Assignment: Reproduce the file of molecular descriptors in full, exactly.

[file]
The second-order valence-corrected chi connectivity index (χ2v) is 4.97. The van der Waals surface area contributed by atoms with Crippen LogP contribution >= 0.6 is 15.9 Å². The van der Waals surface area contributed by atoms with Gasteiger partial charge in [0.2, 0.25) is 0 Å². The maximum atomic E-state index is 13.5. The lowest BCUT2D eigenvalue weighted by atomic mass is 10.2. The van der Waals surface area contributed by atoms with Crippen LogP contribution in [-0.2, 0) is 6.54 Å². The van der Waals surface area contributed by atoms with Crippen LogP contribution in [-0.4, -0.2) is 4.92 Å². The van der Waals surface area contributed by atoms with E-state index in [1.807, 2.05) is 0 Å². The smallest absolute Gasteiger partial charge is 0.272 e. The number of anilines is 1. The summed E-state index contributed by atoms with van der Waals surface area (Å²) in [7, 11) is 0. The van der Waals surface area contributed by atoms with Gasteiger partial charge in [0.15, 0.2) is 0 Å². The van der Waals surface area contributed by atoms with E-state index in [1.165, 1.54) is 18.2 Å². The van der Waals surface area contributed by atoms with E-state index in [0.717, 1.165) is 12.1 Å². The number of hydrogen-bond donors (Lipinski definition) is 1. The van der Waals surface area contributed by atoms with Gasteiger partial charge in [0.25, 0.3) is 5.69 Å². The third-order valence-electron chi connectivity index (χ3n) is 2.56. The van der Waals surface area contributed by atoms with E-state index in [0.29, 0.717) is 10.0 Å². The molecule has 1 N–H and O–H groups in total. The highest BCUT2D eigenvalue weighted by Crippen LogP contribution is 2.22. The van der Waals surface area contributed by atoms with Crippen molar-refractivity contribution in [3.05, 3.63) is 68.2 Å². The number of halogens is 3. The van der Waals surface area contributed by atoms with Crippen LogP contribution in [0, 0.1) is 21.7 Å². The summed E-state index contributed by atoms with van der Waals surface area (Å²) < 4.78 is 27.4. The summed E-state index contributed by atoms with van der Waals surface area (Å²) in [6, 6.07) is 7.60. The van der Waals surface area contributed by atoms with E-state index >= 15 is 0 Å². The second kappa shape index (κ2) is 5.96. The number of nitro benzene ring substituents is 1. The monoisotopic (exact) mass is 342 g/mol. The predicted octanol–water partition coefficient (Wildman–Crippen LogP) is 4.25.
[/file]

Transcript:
The second-order valence-corrected chi connectivity index (χ2v) is 4.97. The van der Waals surface area contributed by atoms with Crippen LogP contribution >= 0.6 is 15.9 Å². The van der Waals surface area contributed by atoms with Gasteiger partial charge in [0.2, 0.25) is 0 Å². The maximum atomic E-state index is 13.5. The lowest BCUT2D eigenvalue weighted by atomic mass is 10.2. The van der Waals surface area contributed by atoms with Crippen LogP contribution in [-0.2, 0) is 6.54 Å². The van der Waals surface area contributed by atoms with Crippen LogP contribution in [-0.4, -0.2) is 4.92 Å². The van der Waals surface area contributed by atoms with E-state index in [1.807, 2.05) is 0 Å². The smallest absolute Gasteiger partial charge is 0.272 e. The number of anilines is 1. The summed E-state index contributed by atoms with van der Waals surface area (Å²) in [7, 11) is 0. The van der Waals surface area contributed by atoms with Gasteiger partial charge in [0.15, 0.2) is 0 Å². The van der Waals surface area contributed by atoms with E-state index in [1.165, 1.54) is 18.2 Å². The van der Waals surface area contributed by atoms with E-state index in [0.717, 1.165) is 12.1 Å². The number of hydrogen-bond donors (Lipinski definition) is 1. The van der Waals surface area contributed by atoms with Gasteiger partial charge in [0.25, 0.3) is 5.69 Å². The third-order valence-electron chi connectivity index (χ3n) is 2.56. The van der Waals surface area contributed by atoms with E-state index in [0.29, 0.717) is 10.0 Å². The molecule has 1 N–H and O–H groups in total. The highest BCUT2D eigenvalue weighted by Crippen LogP contribution is 2.22. The van der Waals surface area contributed by atoms with Crippen molar-refractivity contribution in [3.05, 3.63) is 68.2 Å². The number of halogens is 3. The van der Waals surface area contributed by atoms with Crippen LogP contribution in [0, 0.1) is 21.7 Å². The summed E-state index contributed by atoms with van der Waals surface area (Å²) < 4.78 is 27.4. The summed E-state index contributed by atoms with van der Waals surface area (Å²) in [6, 6.07) is 7.60. The van der Waals surface area contributed by atoms with E-state index >= 15 is 0 Å². The second kappa shape index (κ2) is 5.96. The number of nitro benzene ring substituents is 1. The monoisotopic (exact) mass is 342 g/mol. The predicted octanol–water partition coefficient (Wildman–Crippen LogP) is 4.25.